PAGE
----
The expansion and contraction of the pupil’s in our eyes is another example of something that’s very hard to control. Our pupils expand when we like something (“let more of thisin”) and contract when we do not (“I don’t want to see this”). We do this in response to sunlight, but also to emotional things.
So how do you interpret what’s going on? The first step is to notice change. If the person’s been sitting in a certain position for quite a while and then shifts dramatically, something has happened you need to take note of. However, here’s the tricky part. It could be they think you’re lying, it could be they got a cramp in their leg, it could be they love what you’re saying and wanted to move closer(unconsciously), it could be they have to go to the bathroom, it could be something you said angered them.
Someone told me the other day how much they liked doing phone work. I agreed with her, saying that it filtered out a lot of distractions. “Yeah,” she said, “all those things I’m imagining that aren’t really going on.”
So how do we quit imagining and figure out what the nonverbal message meant? It takes practice. You begin with self-awareness – noticing your own nonverbal reactions. Start paying attention to the things YOU do in the course of communicating. Notice when you move, when you change your facial expression, what you do with yours hands. Then hook it up with what was going on, to explain why you do these things.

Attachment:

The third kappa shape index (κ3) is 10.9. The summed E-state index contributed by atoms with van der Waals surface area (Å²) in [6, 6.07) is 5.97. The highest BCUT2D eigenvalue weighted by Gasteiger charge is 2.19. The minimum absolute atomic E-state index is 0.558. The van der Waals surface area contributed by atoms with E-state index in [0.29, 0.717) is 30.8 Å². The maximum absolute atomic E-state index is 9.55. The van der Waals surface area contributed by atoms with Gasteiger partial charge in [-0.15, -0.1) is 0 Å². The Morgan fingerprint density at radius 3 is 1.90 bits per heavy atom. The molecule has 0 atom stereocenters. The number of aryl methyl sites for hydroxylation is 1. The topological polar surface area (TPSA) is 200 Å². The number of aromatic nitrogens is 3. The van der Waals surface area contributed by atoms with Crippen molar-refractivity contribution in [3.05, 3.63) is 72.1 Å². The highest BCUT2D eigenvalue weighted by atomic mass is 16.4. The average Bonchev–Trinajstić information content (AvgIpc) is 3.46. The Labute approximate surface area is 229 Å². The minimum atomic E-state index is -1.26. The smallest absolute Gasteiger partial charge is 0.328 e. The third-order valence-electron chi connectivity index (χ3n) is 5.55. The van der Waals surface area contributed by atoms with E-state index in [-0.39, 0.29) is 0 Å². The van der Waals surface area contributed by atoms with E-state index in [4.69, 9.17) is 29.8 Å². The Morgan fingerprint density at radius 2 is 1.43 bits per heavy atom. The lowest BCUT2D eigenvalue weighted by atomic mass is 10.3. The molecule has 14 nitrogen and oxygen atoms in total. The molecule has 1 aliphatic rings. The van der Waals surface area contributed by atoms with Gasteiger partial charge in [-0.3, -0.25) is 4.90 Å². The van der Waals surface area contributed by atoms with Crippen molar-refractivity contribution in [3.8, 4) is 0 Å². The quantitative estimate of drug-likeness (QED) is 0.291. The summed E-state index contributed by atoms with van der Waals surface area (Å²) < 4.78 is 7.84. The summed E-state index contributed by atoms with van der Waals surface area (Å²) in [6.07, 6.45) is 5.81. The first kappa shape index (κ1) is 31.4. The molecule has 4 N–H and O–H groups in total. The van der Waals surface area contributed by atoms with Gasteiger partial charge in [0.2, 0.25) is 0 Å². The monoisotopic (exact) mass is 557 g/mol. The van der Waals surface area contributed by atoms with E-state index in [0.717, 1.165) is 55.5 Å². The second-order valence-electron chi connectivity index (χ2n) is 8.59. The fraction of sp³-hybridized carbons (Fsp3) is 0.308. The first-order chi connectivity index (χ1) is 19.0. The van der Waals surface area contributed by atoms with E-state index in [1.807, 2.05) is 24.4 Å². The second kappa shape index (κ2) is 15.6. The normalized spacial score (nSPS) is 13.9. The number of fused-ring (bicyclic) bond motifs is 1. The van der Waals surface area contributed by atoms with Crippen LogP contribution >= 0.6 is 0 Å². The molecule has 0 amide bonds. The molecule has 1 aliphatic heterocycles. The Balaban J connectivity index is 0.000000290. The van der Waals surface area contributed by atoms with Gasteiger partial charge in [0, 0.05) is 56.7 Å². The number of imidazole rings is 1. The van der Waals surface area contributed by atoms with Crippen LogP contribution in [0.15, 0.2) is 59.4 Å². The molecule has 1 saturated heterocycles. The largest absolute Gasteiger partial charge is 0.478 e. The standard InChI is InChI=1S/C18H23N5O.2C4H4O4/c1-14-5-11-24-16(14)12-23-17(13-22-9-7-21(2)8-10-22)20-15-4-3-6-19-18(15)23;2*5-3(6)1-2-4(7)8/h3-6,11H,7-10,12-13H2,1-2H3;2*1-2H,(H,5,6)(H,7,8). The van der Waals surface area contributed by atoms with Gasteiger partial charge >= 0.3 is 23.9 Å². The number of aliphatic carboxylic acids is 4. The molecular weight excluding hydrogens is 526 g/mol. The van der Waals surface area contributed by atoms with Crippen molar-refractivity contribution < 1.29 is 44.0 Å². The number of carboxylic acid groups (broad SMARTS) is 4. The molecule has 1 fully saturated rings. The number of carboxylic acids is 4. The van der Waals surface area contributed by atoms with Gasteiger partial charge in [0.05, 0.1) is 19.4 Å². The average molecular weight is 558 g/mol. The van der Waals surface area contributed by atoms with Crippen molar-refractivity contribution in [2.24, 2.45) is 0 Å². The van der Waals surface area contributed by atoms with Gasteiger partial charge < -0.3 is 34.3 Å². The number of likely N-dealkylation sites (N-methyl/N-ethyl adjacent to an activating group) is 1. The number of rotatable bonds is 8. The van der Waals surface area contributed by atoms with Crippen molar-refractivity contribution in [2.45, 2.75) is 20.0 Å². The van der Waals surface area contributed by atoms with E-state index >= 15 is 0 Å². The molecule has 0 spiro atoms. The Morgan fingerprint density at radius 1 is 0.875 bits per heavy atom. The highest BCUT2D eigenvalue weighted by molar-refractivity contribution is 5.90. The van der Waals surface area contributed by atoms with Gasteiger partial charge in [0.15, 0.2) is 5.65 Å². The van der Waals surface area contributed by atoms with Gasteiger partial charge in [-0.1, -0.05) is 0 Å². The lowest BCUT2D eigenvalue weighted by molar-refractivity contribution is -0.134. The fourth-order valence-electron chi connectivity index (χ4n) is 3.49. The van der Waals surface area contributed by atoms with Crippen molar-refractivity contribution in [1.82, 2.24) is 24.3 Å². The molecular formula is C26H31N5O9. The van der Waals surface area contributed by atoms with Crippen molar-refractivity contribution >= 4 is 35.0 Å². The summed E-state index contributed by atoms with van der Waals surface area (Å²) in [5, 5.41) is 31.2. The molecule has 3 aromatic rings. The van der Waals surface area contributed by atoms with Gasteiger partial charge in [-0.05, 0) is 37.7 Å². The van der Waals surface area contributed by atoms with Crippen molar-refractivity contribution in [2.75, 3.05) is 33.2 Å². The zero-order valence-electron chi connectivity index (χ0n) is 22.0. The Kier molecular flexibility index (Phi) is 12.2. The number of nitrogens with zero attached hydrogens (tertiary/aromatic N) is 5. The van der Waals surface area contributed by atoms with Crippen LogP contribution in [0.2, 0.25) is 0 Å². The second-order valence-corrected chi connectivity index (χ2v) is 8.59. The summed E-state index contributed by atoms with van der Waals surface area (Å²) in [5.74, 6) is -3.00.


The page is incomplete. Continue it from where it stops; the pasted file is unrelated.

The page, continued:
Next, start observing more in others. Facial expressions and gestures can be tricky, especially if you’re in a multicultural situation. A sign of peace in one country is a gross obscenity in another. Some cultures are more facially expressive than others. A smile can mean “I agree” in one country, while in another country, direct disagreeing isn’t permitted, so a smile is just a convention.
You can study nonverbal expressions through photographs by accessing some of the sites on the Internet.